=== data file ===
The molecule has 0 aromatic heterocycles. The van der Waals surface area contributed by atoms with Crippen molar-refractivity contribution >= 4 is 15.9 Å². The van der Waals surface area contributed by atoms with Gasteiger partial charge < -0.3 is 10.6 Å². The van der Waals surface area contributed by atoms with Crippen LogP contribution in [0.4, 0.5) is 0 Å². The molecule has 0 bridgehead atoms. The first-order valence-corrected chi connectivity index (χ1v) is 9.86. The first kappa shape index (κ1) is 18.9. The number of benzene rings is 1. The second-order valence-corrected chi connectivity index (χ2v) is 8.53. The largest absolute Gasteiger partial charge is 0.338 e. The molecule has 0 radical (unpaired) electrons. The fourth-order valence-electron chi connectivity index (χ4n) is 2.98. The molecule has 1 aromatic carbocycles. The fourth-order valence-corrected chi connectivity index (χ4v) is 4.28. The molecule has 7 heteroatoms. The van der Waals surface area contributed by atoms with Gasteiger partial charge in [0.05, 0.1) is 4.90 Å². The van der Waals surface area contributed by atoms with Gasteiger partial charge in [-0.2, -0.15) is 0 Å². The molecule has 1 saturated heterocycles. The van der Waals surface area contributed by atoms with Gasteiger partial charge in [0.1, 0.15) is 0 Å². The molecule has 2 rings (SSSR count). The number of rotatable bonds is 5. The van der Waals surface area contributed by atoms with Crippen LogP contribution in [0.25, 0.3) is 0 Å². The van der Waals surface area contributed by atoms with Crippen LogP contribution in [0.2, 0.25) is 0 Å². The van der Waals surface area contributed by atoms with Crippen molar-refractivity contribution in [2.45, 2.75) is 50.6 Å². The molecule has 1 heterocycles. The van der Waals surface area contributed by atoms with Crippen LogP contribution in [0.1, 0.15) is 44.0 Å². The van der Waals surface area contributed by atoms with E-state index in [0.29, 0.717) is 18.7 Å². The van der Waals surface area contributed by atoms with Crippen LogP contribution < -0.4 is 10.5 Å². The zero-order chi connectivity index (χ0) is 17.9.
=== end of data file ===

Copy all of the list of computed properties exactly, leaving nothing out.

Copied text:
The molecule has 0 aromatic heterocycles. The van der Waals surface area contributed by atoms with Crippen molar-refractivity contribution >= 4 is 15.9 Å². The van der Waals surface area contributed by atoms with Gasteiger partial charge < -0.3 is 10.6 Å². The van der Waals surface area contributed by atoms with Crippen LogP contribution in [0.4, 0.5) is 0 Å². The molecule has 0 bridgehead atoms. The first-order valence-corrected chi connectivity index (χ1v) is 9.86. The first kappa shape index (κ1) is 18.9. The number of benzene rings is 1. The second-order valence-corrected chi connectivity index (χ2v) is 8.53. The largest absolute Gasteiger partial charge is 0.338 e. The molecule has 0 radical (unpaired) electrons. The fourth-order valence-electron chi connectivity index (χ4n) is 2.98. The molecule has 1 aromatic carbocycles. The fourth-order valence-corrected chi connectivity index (χ4v) is 4.28. The molecule has 7 heteroatoms. The van der Waals surface area contributed by atoms with Gasteiger partial charge in [0.05, 0.1) is 4.90 Å². The van der Waals surface area contributed by atoms with Gasteiger partial charge in [-0.2, -0.15) is 0 Å². The molecule has 1 saturated heterocycles. The van der Waals surface area contributed by atoms with Gasteiger partial charge in [0.1, 0.15) is 0 Å². The molecule has 2 rings (SSSR count). The number of rotatable bonds is 5. The van der Waals surface area contributed by atoms with Crippen LogP contribution in [0.25, 0.3) is 0 Å². The van der Waals surface area contributed by atoms with Crippen LogP contribution in [0.2, 0.25) is 0 Å². The van der Waals surface area contributed by atoms with Crippen molar-refractivity contribution in [2.45, 2.75) is 50.6 Å². The molecule has 1 heterocycles. The van der Waals surface area contributed by atoms with Crippen LogP contribution in [0.1, 0.15) is 44.0 Å². The van der Waals surface area contributed by atoms with E-state index in [0.29, 0.717) is 18.7 Å². The van der Waals surface area contributed by atoms with Crippen LogP contribution < -0.4 is 10.5 Å². The zero-order chi connectivity index (χ0) is 17.9.